A few years ago, the late Russian economist and former finance minister Yegor Gaidar, the architect of his country’s post-Soviet free-market reforms, gave a speech in which he pinpointed, to the exact day, when the U.S.S.R.’s goose was cooked: Sept. 13, 1985.
A quick history lesson is necessary here, but bear with me, because it ties directly into Russia’s aggression in Ukraine, the instability of Vladimir Putin’s grip on power, and why this has the potential to make him even more dangerous, at least in the short term.
In the wake of the 1970s oil-price shocks, demand for crude had been falling, while at the same time, both OPEC and non-OPEC countries were flooding world markets with oil. Saudi Arabia, having tried and failed to keep oil prices high by curtailing its own output, chose that day to abandon its policy of propping up prices. Within a year, oil fell close to 50 per cent to under US$15 a barrel, the equivalent of just US$31 in today’s terms.
As Gaidar explained in his 2006 lecture to the American Enterprise Institute, it was a death blow for the Soviet Union. By then, the Soviets depended on energy exports for most of their hard currency reserves, money they desperately needed to pay for foreign grain to feed their citizens, not to mention maintain their creaking empire. “As a result, the Soviet Union lost approximately $20 billion per year,” he said, “money without which the country simply could not survive.”
Putin’s invasion of Crimea is the latest chapter in his campaign of empire building. And once again, the whole mess of Russian ambition has been fuelled by energy exports. More than a decade of rising oil and gas prices nearly quadrupled the size of the economy to US$2 trillion, boosted incomes and enabled Putin to reconstruct Russia’s military might.
The country’s natural gas exports have been front and centre in the Ukraine conflict, after Russia said it would end the gas price discount it provides to the cash-strapped country. (Russia is Ukraine’s largest source of gas.) There is concern Putin could go even further and shut off the gas to Ukraine altogether, as Russia did during disputes in 2006 and 2009. The pipelines don’t end in Ukraine, either, but extend deep into Europe. This has triggered panicked headlines warning that, with a flick of the switch, Putin might shut off Europe’s supply of natural gas, used to heat homes and power factories.
Indeed, Russia supplies 35 per cent of Europe’s natural gas. Put that way, the balance of power would lie with Moscow. But here’s the other way to think about it: According to the U.S. Energy Information Association, Western Europe accounts for 76 per cent of Russia’s gas exports. It’s a relationship of economic interdependence, in other words, in which Russia may well ultimately hold the weaker hand.
That’s especially the case if the global energy revolution already under way continues. New discoveries and technologies such as hydraulic fracturing have boosted the supply of both oil and gas faster than anyone expected. It’s already shifting the balance of power in energy markets. Norway’s state-controlled Statoil is close to overtaking Russia’s state-run Gazprom in gas exports to Europe. As more terminals in Europe capable of handling liquefied natural gas are constructed, countries such as Qatar and Australia can increase shipments to the continent. Meanwhile, in the U.S., which has tight restrictions on oil and gas exports, but where production is soaring, there have been increased calls for those restrictions to be eased. Legislation before the Senate and House of Representatives would expedite gas exports to NATO allies.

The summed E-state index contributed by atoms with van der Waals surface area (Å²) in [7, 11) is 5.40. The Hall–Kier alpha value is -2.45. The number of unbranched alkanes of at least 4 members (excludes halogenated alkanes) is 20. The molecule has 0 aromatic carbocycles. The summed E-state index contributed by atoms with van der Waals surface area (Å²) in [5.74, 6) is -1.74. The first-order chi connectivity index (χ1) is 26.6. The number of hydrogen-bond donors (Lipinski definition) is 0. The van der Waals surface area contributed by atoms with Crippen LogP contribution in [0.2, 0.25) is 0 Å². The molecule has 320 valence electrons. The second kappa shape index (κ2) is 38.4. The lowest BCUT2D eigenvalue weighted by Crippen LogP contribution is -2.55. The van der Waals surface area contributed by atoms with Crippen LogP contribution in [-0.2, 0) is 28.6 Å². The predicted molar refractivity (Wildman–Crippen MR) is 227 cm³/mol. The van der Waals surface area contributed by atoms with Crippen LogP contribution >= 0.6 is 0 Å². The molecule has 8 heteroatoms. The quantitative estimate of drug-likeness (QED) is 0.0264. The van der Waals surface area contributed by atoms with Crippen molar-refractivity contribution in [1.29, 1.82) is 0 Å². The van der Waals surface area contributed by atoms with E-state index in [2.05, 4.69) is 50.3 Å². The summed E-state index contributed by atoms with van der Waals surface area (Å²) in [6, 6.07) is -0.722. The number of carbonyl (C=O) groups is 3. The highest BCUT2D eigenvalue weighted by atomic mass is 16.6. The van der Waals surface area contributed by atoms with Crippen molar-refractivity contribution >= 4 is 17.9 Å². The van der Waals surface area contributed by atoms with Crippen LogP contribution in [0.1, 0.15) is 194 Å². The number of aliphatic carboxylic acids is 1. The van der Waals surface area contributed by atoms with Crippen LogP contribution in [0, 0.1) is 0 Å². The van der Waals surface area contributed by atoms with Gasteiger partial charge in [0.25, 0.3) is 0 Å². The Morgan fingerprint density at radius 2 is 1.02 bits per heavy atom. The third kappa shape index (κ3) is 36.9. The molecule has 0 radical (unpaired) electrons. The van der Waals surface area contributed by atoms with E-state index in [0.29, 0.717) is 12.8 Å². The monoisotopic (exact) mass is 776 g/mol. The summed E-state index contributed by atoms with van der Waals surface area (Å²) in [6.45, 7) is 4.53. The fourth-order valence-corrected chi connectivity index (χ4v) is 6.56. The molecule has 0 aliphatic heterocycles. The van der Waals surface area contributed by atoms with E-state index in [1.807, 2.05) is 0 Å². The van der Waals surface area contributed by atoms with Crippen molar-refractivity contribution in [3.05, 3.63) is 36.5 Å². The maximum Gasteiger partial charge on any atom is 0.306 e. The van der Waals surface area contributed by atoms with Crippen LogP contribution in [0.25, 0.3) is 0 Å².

Even Ukraine is in on the act. This year, energy giant Royal Dutch Shell is expected to drill the first wells of a US$10-billion shale gas project there. Within a decade, it may even be in a position to export gas to Europe. Putin’s belligerence in Crimea has only reinforced the importance of diversifying Europe’s energy supply away from Russia.
None of these projects offers immediate help, should Russia shut off Europe’s gas tomorrow. One can only hope the country’s own reliance on energy revenues forestalls that option. Oil and gas make up 70 per cent of Russia’s exports, while energy accounts for more than half of government revenues. Even before the Ukraine crisis and the talk of sanctions, lower oil and gas prices were already dragging Russia’s economy closer to recession. The World Bank estimates Russia’s economy grew just 1.3 per cent last year, down sharply from 3.4 per cent the year before.
And so Russia once again finds itself dangerously exposed to fluctuations in energy markets. None of this should be a surprise to a strategist like Putin. But it does mean that, if he is keen to reassert the Russian empire, and senses his days are numbered, he may feel he must act now while Russia’s energy wealth affords him that opportunity.
In the last years of his life, Gaidar was wary about the rise of post-imperial nostalgia in Russia, and its threat to the country’s stability. As Russian tanks rolled into Georgia in 2008, the year before his death from pulmonary edema, Gaidar saw what was at stake. “The situation is extremely dangerous,” he said. “The post-imperial syndrome is in full blossom. We have to get through the next five to 10 years and not start doing something stupid.” The danger is, Putin may feel his time is running out.